In 1979 the United States filed suit in U.S. District Court against the Thomassens in order to reduce to judgment the unpaid assessments for the years at issue and to foreclose tax liens on the Newport Beach property and the four other parcels of real estate they owned. The District Court held the Thomassens jointly and severally liable for a portion of the tax liability and each individually liable for two remaining portions. 14 The District Court also set aside as null and void various conveyances during 1972 and 1973 of the Newport Beach property and the Thomassens' four other parcels of real estate, thereby subjecting them to respondent's lien. The District Court further directed the sale of the Newport Beach property and the four other parcels of real estate. 15
The United States obtained renewals of the judgment against the Thomassens on July 12, 1989, and August 16, 1999. The District Court's 1999 renewal order was affirmed by the Court of Appeals for the Ninth Circuit on February 22, 2001. United States v. Thomassen, 4 Fed. Appx. 481 [87 AFTR 2d 2001-1173] (9th Cir. 2001). On April 26, 2006, the District Court issued an order directing petitioner's eviction from, and the public sale of, the Newport Beach property.
III. Request for Section 6015 Relief
A. Petitioner's Submissions
On May 10, 2006, in response to the public sale and eviction order, petitioner filed Form 8857, Request for Innocent Spouse Relief (relief request), requesting relief from her income tax liabilities for [pg. 576] 1964 through 1974. 16 Attached to the relief request were documents entitled “Supplement to Form 8857” (first supplement) and “Facts and Circumstances Supporting Innocent Spouse Request” (second supplement).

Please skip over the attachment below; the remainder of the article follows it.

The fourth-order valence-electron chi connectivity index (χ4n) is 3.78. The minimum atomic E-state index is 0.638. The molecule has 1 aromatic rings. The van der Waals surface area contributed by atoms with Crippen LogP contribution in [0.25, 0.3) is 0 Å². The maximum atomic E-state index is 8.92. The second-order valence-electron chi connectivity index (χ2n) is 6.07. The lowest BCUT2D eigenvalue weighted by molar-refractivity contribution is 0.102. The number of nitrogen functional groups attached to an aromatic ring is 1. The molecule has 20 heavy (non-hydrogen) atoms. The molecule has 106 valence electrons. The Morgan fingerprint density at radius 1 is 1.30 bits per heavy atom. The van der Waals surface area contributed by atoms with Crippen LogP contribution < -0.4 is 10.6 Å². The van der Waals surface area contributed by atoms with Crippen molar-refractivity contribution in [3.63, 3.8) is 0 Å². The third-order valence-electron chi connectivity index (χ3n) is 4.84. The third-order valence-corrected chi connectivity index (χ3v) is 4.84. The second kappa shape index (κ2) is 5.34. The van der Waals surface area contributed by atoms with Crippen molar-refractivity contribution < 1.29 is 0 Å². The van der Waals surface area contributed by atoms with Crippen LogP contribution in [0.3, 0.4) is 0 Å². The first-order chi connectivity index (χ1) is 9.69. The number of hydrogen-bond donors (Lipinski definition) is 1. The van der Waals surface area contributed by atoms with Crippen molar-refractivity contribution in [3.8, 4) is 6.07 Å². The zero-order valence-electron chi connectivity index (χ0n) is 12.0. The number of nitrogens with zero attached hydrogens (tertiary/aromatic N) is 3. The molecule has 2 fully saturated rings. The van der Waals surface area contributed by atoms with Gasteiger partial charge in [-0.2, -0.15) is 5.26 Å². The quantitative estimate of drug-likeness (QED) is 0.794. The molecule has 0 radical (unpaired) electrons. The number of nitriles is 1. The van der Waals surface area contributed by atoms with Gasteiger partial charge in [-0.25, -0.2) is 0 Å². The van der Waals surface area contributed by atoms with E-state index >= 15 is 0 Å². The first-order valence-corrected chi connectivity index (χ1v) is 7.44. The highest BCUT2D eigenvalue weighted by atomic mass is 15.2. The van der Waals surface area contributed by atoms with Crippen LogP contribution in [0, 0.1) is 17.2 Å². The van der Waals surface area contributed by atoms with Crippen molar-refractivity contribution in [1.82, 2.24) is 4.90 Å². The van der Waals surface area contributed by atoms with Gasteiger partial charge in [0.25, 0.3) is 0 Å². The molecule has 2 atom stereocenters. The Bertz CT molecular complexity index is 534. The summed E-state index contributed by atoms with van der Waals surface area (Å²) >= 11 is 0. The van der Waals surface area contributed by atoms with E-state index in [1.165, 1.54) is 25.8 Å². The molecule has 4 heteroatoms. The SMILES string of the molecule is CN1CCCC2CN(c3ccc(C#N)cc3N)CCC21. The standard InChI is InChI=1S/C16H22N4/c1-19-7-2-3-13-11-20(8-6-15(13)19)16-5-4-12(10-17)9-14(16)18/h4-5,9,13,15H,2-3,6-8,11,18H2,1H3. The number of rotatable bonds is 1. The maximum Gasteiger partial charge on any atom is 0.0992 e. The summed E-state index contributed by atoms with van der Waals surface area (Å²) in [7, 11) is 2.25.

Petitioner represented on the first supplement that her husband controlled the family's finances and that her family lived frugally during the years at issue. On the second supplement petitioner elected separate liability treatment under section 6015(c).
Petitioner also submitted to respondent a Form 12510, Questionnaire for Requesting Spouse (questionnaire), dated May 26, 2006. In response to the question “Were you abused by your (ex)spouse during [the] year(s) in question?” petitioner submitted a sworn delaration of Marilyn recounting Dr. Thomassen's bipolar disorder diagnosis and the reaction of her college friends to Dr. Thomassen's behavior (described more fully in our previous findings).
B. Compliance Division Determination
On September 25, 2006, respondent's Compliance Division issued a notice of final determination denying relief for petitioner's taxable years 1964, 1965, 1967, 1968, 1969, and 1970 under section 6015(b), (c), or (f). With respect to taxable years 1966 and 1971, respondent's Appeals Office issued a determination letter one day later, on September 26, 2006, which treated petitioner's request for relief for 1966 and 1971 as a request for relief under section 66(c) and denied it. For the foregoing years other than 1966 and 1971, the Compliance Division denied relief under subsections (b) and (c) on the ground that petitioner “had actual knowledge and reason to know about the income that caused the additional tax”. Relief was denied under subsection (f) on the grounds that petitioner failed to establish either (1) that “it would be unfair to hold *** [petitioner] responsible for the amount due since *** [petitioner] received benefits from the unreported income”, or (2) that petitioner “had reason to believe *** [petitioner's] spouse would pay the tax when the return was filed.” According to the workpapers of the Compliance Division analyst who reviewed petitioner's request, located in petitioner's administrative file, the analyst found “no marital abuse”.